The Way We Were: Iconic Women In The Age Of TV

The visionary poet William Blake believed that we understand our relationship with the world in two ways. One is through the reality we perceive. The other is how we see ourselves. He saw them as closely related: “They became what they beheld.”

In a long career in advertising, my focus was trendspotting — seeing what’s happening, predicting what happens next. So for me, the best way to chart the status of women is through media. Until recently that meant mass media; in other words: television.

We can track the status of women from 1970, when the women’s movement was just beginning, to 2000 by looking at the underlying messages of a few popular and influential TV shows. Those positive female role models — sassy, bold, real and complicated characters who broke the mold, stood up for their rights and helped inspire women like me to believe that anything is possible whatever your dreams — were, I think, as influential and inspiring as anything that Betty Friedan, Gloria Steinem, Angela Davis and those other “serious” feminists wrote.

Start with “Bewitched,” a sitcom that aired from 1964 to 1972. Witches were demonic in popular culture: think of “The Wizard of Oz” and the Wicked Witch of the West. “Bewitched” subverted the stereotype by casting a witch with supernatural powers as a suburban mom, running her household — and husband — with brilliant efficiency. Samantha came up with the best ideas for her husband’s advertising campaigns (allowing him to think he originated them, of course). When one of her husband’s clients groped her, she turned him into a dog. Samantha wasn’t a great cook, she was a failure at gardening, she found housework challenging — in no way did she meet male expectations. And yet … we loved her.

The “Mary Tyler Moore Show” ran from 1970 to 1977. Mary Richards wasn’t “the woman behind” anyone. She was badass: a successful news producer who was defiantly single. This was clear from the first episode. Her discarded boyfriend shows up at her apartment, hoping she’ll take him back. She doesn’t. As he leaves, he says, “Take care of yourself.” Her reply: “I think I just did.”

The show explored themes of workplace sexism, birth control and pay equality. Mary had sexual dalliances, on her own terms. And she was cool — she drove a beat-up Mustang, wore white go-go boots and a suede jacket. Why was Mary Tyler Moore an inspiration for generations of girls? Maybe it’s because 25 out of its 75 writers in 1973 were women, unprecedented in that era.

You could be forgiven for thinking that by the ’90s the political establishment might have accepted the notions of gender equality, or the idea of single motherhood. You would be mistaken. In many respects this was the decade that saw the conservative backlash, with arguments raging over whether women could “have it all.”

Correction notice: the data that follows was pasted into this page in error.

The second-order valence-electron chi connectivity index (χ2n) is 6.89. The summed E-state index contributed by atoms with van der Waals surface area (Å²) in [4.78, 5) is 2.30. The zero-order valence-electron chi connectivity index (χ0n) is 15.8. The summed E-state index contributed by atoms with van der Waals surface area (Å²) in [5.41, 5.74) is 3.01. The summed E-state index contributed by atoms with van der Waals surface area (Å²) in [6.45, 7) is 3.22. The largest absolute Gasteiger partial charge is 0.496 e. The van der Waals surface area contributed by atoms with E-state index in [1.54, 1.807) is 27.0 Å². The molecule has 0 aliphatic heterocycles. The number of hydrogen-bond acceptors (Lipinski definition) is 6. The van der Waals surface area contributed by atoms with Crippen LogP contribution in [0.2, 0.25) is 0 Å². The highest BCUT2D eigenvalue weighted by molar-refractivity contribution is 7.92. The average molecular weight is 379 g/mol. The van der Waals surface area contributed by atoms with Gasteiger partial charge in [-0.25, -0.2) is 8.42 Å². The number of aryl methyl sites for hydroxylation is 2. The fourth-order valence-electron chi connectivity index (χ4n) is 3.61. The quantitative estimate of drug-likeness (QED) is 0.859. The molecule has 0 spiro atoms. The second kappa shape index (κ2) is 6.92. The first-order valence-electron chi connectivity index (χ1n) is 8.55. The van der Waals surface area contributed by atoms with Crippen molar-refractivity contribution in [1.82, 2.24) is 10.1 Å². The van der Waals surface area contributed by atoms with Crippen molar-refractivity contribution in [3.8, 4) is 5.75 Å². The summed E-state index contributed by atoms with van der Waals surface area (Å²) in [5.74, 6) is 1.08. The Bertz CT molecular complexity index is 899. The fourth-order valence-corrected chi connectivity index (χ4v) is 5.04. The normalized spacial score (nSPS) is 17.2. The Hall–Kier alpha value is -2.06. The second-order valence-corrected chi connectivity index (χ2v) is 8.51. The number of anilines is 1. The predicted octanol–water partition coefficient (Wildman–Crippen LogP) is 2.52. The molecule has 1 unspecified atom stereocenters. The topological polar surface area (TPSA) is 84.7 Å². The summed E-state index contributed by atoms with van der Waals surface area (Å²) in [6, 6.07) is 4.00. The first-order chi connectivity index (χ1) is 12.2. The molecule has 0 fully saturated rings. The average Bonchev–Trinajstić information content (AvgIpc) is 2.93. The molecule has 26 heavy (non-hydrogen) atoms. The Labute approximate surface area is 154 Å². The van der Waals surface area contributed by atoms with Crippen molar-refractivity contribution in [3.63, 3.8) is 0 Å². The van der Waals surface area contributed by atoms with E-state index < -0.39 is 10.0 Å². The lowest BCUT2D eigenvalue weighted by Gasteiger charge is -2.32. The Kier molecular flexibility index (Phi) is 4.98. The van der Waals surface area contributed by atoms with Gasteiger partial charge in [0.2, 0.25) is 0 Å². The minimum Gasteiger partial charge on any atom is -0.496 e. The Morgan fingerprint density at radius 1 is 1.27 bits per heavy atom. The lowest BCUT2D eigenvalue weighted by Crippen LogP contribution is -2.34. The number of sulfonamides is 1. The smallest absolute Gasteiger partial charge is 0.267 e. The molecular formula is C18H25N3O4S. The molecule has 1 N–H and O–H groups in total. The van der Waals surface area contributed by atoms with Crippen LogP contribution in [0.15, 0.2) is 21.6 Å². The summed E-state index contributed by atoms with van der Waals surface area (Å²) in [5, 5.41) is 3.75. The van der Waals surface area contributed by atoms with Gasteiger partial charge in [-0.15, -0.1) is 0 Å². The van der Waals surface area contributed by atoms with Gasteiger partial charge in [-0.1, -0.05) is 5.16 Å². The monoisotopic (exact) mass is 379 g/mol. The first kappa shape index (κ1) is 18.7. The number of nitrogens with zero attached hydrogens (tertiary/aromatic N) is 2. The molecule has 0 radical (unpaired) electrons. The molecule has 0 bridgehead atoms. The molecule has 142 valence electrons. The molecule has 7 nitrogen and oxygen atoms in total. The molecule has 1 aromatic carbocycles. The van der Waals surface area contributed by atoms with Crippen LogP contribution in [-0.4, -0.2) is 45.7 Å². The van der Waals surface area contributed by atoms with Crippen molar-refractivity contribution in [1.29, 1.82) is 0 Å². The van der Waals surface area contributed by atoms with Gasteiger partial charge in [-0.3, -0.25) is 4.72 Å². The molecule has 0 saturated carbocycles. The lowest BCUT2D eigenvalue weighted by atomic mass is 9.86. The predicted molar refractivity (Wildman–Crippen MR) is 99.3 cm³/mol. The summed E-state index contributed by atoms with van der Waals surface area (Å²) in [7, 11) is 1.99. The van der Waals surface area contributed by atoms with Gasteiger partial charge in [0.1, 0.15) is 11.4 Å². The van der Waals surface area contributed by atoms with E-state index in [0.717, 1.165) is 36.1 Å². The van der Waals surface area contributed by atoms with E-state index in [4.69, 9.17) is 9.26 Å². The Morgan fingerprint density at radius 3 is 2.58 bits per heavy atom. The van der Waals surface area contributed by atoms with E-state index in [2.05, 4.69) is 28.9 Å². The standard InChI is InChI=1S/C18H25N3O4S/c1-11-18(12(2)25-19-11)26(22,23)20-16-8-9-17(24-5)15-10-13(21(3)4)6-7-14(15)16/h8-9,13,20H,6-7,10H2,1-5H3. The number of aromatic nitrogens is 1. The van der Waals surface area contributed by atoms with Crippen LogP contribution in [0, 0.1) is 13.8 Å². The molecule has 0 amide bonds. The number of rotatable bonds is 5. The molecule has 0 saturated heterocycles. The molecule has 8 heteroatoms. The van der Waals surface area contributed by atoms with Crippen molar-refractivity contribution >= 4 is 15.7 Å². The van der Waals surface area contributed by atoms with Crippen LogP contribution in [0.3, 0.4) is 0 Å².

“Murphy Brown,” which first aired from 1988 to 1998, gave us an up-to-date version of Mary Tyler Moore: a divorced successful anchorwoman in her 40s who’d battled addictions to alcohol and — ahem — cigarettes. Vice President Dan Quayle criticized her for choosing to have a child alone, as if it were a “lifestyle choice.” Women voted with their channel changers — 70 million Americans tuned in for the birth. And Bill Clinton thanked series creator Diane English for helping to elect him.

Murphy was sharp-tongued. Abrasive. Unafraid to stand up for herself in a male-dominated workplace. And determined to find stories that mattered, like misuse of power by politicians and sleazy captains of industry. As we watched the show for entertainment, we saw a feminist icon in action — and were inspired.

“Sex and the City” ran from 1998 to 2004. Because it was on HBO, it could go further — and it did. Carrie, Samantha, Charlotte and Miranda, all white and all privileged, didn’t conform to any feminist ideal. They were walking advertisements for guilty pleasures: alcohol, Manolo Blahnik heels, and sex sex sex. And they were walking ads for end-of-the-century virtues: career advancement, supporting your friends, finding a trophy husband. Yes, many, if not most, of their aspirations were shallow, but they seemed credible, even familiar.

Talk about “appointment viewing.” My clients never figured out why I was always “in a meeting” during broadcast times. “Sex and the City” delivered like no series before it. It represented the limit of character-and-story possibility.

Until, that is, streaming came along.



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Marian Salzman

SVP Global Communications at Philip Morris International — award-winning PR and marketing professional, author and trendspotter — popularized “metrosexual.”